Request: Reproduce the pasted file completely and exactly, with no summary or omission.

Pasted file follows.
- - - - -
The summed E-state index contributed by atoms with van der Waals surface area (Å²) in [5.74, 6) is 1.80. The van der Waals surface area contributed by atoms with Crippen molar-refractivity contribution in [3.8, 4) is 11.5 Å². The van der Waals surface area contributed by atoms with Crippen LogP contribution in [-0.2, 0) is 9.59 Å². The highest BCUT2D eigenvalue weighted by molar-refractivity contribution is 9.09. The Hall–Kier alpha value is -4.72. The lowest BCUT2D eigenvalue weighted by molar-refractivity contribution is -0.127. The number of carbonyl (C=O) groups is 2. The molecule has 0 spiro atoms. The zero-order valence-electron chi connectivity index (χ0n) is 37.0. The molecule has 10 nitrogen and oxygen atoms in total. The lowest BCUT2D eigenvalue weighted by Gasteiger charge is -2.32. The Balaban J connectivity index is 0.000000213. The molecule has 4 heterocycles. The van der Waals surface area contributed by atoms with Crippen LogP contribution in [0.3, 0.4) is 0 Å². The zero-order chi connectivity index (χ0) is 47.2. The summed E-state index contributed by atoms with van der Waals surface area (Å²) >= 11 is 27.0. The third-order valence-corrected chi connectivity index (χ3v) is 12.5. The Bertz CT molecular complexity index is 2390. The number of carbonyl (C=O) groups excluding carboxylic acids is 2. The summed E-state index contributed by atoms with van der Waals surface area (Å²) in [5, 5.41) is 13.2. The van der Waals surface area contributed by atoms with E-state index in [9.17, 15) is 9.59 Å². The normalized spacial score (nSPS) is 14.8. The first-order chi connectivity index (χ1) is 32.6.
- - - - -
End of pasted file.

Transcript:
The summed E-state index contributed by atoms with van der Waals surface area (Å²) in [5.74, 6) is 1.80. The van der Waals surface area contributed by atoms with Crippen molar-refractivity contribution in [3.8, 4) is 11.5 Å². The van der Waals surface area contributed by atoms with Crippen LogP contribution in [-0.2, 0) is 9.59 Å². The highest BCUT2D eigenvalue weighted by molar-refractivity contribution is 9.09. The Hall–Kier alpha value is -4.72. The lowest BCUT2D eigenvalue weighted by molar-refractivity contribution is -0.127. The number of carbonyl (C=O) groups is 2. The molecule has 0 spiro atoms. The zero-order valence-electron chi connectivity index (χ0n) is 37.0. The molecule has 10 nitrogen and oxygen atoms in total. The lowest BCUT2D eigenvalue weighted by Gasteiger charge is -2.32. The Balaban J connectivity index is 0.000000213. The molecule has 4 heterocycles. The van der Waals surface area contributed by atoms with Crippen LogP contribution in [0.3, 0.4) is 0 Å². The zero-order chi connectivity index (χ0) is 47.2. The summed E-state index contributed by atoms with van der Waals surface area (Å²) >= 11 is 27.0. The third-order valence-corrected chi connectivity index (χ3v) is 12.5. The Bertz CT molecular complexity index is 2390. The number of carbonyl (C=O) groups excluding carboxylic acids is 2. The summed E-state index contributed by atoms with van der Waals surface area (Å²) in [5, 5.41) is 13.2. The van der Waals surface area contributed by atoms with E-state index in [9.17, 15) is 9.59 Å². The normalized spacial score (nSPS) is 14.8. The first-order chi connectivity index (χ1) is 32.6.